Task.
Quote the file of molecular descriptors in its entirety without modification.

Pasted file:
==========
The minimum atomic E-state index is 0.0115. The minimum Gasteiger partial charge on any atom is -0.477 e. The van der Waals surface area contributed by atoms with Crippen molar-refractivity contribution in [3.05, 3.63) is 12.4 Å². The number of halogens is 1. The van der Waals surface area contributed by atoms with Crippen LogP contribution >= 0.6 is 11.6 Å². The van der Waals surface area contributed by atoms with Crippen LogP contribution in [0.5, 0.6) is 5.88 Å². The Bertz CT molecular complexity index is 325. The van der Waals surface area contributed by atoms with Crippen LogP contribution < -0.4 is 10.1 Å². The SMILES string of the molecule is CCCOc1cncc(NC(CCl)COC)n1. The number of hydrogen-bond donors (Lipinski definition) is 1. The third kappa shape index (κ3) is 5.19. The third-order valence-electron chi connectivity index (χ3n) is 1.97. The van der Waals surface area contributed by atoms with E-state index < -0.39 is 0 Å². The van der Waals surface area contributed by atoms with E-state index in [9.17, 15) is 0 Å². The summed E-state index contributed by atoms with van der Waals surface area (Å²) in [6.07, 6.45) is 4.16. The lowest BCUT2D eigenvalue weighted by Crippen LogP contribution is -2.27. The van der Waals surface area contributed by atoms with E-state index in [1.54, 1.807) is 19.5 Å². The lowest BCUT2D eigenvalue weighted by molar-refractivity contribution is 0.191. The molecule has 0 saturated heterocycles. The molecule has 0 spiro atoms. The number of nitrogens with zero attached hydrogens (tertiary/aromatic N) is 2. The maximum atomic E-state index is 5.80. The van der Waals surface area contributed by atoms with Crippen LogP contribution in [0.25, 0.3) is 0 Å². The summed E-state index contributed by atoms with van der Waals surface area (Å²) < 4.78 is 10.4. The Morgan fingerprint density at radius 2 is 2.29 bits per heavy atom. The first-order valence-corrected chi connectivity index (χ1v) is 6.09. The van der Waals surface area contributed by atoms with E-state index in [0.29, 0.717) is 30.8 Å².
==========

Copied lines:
The minimum atomic E-state index is 0.0115. The minimum Gasteiger partial charge on any atom is -0.477 e. The van der Waals surface area contributed by atoms with Crippen molar-refractivity contribution in [3.05, 3.63) is 12.4 Å². The number of halogens is 1. The van der Waals surface area contributed by atoms with Crippen LogP contribution >= 0.6 is 11.6 Å². The van der Waals surface area contributed by atoms with Crippen LogP contribution in [0.5, 0.6) is 5.88 Å². The Bertz CT molecular complexity index is 325. The van der Waals surface area contributed by atoms with Crippen LogP contribution < -0.4 is 10.1 Å². The SMILES string of the molecule is CCCOc1cncc(NC(CCl)COC)n1. The number of hydrogen-bond donors (Lipinski definition) is 1. The third kappa shape index (κ3) is 5.19. The third-order valence-electron chi connectivity index (χ3n) is 1.97. The van der Waals surface area contributed by atoms with E-state index < -0.39 is 0 Å². The van der Waals surface area contributed by atoms with E-state index in [9.17, 15) is 0 Å². The summed E-state index contributed by atoms with van der Waals surface area (Å²) in [6.07, 6.45) is 4.16. The lowest BCUT2D eigenvalue weighted by Crippen LogP contribution is -2.27. The van der Waals surface area contributed by atoms with E-state index in [1.54, 1.807) is 19.5 Å². The lowest BCUT2D eigenvalue weighted by molar-refractivity contribution is 0.191. The molecule has 0 saturated heterocycles. The molecule has 0 spiro atoms. The number of nitrogens with zero attached hydrogens (tertiary/aromatic N) is 2. The maximum atomic E-state index is 5.80. The van der Waals surface area contributed by atoms with Crippen LogP contribution in [0.25, 0.3) is 0 Å². The summed E-state index contributed by atoms with van der Waals surface area (Å²) < 4.78 is 10.4. The Morgan fingerprint density at radius 2 is 2.29 bits per heavy atom. The first-order valence-corrected chi connectivity index (χ1v) is 6.09. The van der Waals surface area contributed by atoms with E-state index in [0.29, 0.717) is 30.8 Å².